Bad, but yours: how to write a really awful CSS

Bad, but yours: how to write a really awful CSS

Today we will talk about how you can make CSS styles awful, by solving the opposite task – learning how to create beautiful and clean CSS. This blog post is suitable mainly for the beginners, although this article can also be useful for their more experienced colleagues.

Why do we need comments in CSS? They are written only by the beginners!


You should always leave comments to your code, no matter how good of the specialist you are. After six months you can forget what’s what, and then take a long time to figure it out.  Lost time is the lost money and a bad mood.

Of course, I don’t always want to comment, but it’s still necessary. This is especially true for the code where some original and non-obvious techniques are used. Do not make your colleagues or yourself from the future suffer. Always remember to add the commenting!

The harder the selectors, the better

Oh yeah! You have just learned CSS (basics) and now you feel like the king of the world. It’s time to show the unfortunate people around you just how complex selectors can be.

Bad move.

If you use too many selectors, you overly complicate CSS by closely linking all this to the HTML structure of your site or service. If the markup changes later, you’ll have to change the CSS. And again we lose time, money and love of colleagues.

There is a solution: just use classes and live life to the fullest. The simpler the structure, the easier it is to work with it. In CSS as in many other areas, the adage “The shortness is the sister of the talent” is relevant.

Productivity in CSS? There is no need in it also.


A major mistake is to forget about the performance of the site or service. If you do not take care of it, the consequences can negatively affect the entire online business of the company for which the site is created, and therefore your reputation.

Do not make users nervous, do everything correctly right away.

The fact that computers are now very powerful is no excuse: the code still needs to be optimized, and CSS is no exception. The simplicity of the selectors should be prioritized. And understanding how the browser works when searching for the next selector helps a lot.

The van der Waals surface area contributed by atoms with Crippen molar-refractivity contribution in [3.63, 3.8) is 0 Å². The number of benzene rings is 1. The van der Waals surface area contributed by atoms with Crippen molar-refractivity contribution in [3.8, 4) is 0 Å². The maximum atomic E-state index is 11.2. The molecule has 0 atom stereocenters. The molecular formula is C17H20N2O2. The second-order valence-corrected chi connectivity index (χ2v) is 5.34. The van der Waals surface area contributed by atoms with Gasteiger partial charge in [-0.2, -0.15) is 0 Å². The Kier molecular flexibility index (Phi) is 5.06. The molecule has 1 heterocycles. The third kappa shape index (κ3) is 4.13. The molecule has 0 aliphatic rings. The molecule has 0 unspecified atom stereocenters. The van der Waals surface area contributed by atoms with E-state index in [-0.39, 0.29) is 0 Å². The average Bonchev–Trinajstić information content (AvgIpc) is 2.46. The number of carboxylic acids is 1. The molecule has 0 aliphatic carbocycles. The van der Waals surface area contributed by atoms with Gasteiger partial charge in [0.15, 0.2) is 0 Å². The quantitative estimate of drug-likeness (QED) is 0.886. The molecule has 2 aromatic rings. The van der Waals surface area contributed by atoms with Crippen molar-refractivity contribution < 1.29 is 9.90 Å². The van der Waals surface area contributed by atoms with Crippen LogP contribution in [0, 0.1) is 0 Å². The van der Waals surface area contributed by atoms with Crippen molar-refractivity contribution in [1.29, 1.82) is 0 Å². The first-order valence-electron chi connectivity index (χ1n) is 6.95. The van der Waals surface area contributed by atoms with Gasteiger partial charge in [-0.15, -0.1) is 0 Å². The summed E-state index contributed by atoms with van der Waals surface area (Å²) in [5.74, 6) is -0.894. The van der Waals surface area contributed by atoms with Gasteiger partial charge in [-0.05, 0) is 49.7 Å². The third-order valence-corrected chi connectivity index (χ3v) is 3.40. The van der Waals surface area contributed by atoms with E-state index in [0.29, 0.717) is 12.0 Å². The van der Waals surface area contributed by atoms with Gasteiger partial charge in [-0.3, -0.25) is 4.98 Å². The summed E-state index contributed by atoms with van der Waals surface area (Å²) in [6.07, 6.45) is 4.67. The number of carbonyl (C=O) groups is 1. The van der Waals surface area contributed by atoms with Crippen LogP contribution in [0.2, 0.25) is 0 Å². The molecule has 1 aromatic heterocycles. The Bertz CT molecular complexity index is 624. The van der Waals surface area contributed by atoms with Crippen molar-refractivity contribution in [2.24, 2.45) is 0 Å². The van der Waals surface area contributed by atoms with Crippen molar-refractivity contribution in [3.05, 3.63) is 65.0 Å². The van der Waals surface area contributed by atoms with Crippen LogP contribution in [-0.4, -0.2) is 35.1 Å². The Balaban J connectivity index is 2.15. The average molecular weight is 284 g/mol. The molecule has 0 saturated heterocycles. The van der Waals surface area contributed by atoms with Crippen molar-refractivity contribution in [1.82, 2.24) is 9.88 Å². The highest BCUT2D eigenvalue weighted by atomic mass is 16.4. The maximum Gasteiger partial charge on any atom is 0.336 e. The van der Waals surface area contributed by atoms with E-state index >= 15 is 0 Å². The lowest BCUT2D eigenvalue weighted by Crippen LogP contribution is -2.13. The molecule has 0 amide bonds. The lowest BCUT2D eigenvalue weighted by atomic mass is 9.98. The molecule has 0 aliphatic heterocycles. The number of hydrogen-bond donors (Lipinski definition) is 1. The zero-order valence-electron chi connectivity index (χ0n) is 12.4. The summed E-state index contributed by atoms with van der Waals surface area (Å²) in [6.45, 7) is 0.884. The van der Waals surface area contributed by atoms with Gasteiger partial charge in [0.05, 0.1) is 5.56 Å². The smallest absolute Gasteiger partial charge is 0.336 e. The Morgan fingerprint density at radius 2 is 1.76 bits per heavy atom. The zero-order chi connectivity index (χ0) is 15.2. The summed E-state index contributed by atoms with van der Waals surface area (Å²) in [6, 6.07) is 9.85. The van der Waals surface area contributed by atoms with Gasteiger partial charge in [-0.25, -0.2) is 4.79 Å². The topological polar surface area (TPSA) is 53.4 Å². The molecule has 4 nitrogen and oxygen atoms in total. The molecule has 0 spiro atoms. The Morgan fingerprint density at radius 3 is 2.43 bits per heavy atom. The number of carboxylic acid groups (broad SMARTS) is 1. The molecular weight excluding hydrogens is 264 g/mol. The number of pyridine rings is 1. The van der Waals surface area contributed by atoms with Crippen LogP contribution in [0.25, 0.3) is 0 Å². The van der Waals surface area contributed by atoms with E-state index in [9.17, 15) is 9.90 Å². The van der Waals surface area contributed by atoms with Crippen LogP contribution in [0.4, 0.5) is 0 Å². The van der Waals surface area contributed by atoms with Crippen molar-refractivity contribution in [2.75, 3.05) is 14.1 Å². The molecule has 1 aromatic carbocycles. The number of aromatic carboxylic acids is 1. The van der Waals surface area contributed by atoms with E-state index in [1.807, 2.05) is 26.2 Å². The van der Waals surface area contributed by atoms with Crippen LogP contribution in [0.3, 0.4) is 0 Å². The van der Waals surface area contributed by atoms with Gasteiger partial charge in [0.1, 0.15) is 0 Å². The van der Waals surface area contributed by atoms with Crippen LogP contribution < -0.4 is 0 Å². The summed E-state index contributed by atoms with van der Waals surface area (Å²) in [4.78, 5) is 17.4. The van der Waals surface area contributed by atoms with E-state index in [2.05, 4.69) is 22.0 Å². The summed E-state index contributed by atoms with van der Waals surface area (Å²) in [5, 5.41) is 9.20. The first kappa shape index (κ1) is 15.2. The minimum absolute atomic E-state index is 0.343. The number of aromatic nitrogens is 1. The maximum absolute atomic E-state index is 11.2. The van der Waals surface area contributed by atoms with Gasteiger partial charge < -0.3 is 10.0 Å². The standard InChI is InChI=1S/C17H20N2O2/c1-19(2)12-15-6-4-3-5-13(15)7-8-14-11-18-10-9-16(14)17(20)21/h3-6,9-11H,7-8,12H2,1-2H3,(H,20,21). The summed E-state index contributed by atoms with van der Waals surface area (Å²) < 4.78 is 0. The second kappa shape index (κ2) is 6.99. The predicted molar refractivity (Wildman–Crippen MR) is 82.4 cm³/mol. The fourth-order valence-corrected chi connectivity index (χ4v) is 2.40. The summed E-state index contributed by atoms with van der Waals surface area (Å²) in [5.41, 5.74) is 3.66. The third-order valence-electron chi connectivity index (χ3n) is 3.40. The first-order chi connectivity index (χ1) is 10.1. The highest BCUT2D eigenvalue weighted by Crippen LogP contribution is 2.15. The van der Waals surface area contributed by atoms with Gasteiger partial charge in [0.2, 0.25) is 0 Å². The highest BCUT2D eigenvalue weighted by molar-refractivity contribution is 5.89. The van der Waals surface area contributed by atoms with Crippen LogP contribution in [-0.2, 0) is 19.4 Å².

You are most likely viewing the selectors from left to right. But the browser does the opposite, so it can ignore the selectors that are found last. Take care of the browser as of yourself.

Look at the CSS example in the image above. The browser in this case will check for the presence of all elements (*), as well as if they are child selectors of the (body).

<source lang=”css“>body * {

}

But why? The fact is that almost any visible element is ideally a child element. Verification is meaningless and ineffective.

Bad naming of CSS styles?

Naming your classes can be difficult for some of us, but this does not mean that you have to give up at the start. Honestly, I doubt that in some situations it is worth using a single letter as the name of a class.

.u {
font-size: 60rem;
}

Well, what if you take a super-detailed naming?

.former-black-now-red-paragraph {
color: red;
}

Well, so-so, you see.

While the second option may seem acceptable, class reuse will be challenging. For example, if you want to make a paragraph a different color then such a name will look very strange.

In general, it is best to call classes by content or by element-picture, if that is clearer. Try to call the classes meaningfully, but do not be a perfectionist in this matter. All good things should be in moderation.

I want to use classes everywhere, it’s so … cool!


Yes, classes are cool, many people like them. But they should be used only where it is needed. If you see that several classes will be constantly used together, simply group them into a separate class. How you will do it you can decide for yourself. But if you are writing a large application try grouping classes rather than having a huge number of them on each of the elements. And yes, avoid using modular classes when possible.

I’m a CSS perfectionist. SASS, LESS is not for me!

We are all kind of perfectionists. If you have an opportunity, you should use pure CSS without solutions like CSS-in-JS (an excellent solution for some React-projects). If you are developing a large application with tons of elements it is better to use a CSS preprocessor which will make the development a more interesting task which takes less time than in the case of working with pure CSS.

It is not necessary, of course, to become a fanatic of the preprocessors, using them in every convenient and not very convenient case.

Let’s set !important everywhere


Oh, this CSS never works! Let’s fix the problem with dozens and hundreds !important scattered here and there! Great idea, right?

Not really. A lot of !important makes your CSS too heavy. Generally speaking, this rule was created in the second half of the nineties to help web designers redefine existing styles. !important makes the browser understand: you need to forget about everything and use only the “enhanced” fragment. But if you use it in all cases and be lazy to solve the problem in another way you can get a rather big problem.

It is best to use !important at the property level, not the selector, moreover, when you adjust third-party code or inline styles. Too frequent use of !important violates one of the main mechanisms of CSS – specificity.

And finally, supporters of good CSS writing techniques can advise:

  • Use the content structure in CSS that is a kind of table of contents which will help in case of need to find the necessary code sections.
  • Make CSS readable. Create clean sets of rules making CSS easy to read.
  • Separate jQuery plugin styles.
  • Use a reset style file which allows you to reduce the difference in display in different browsers to obtain a general appearance.
  • Do not use CSS animation often.
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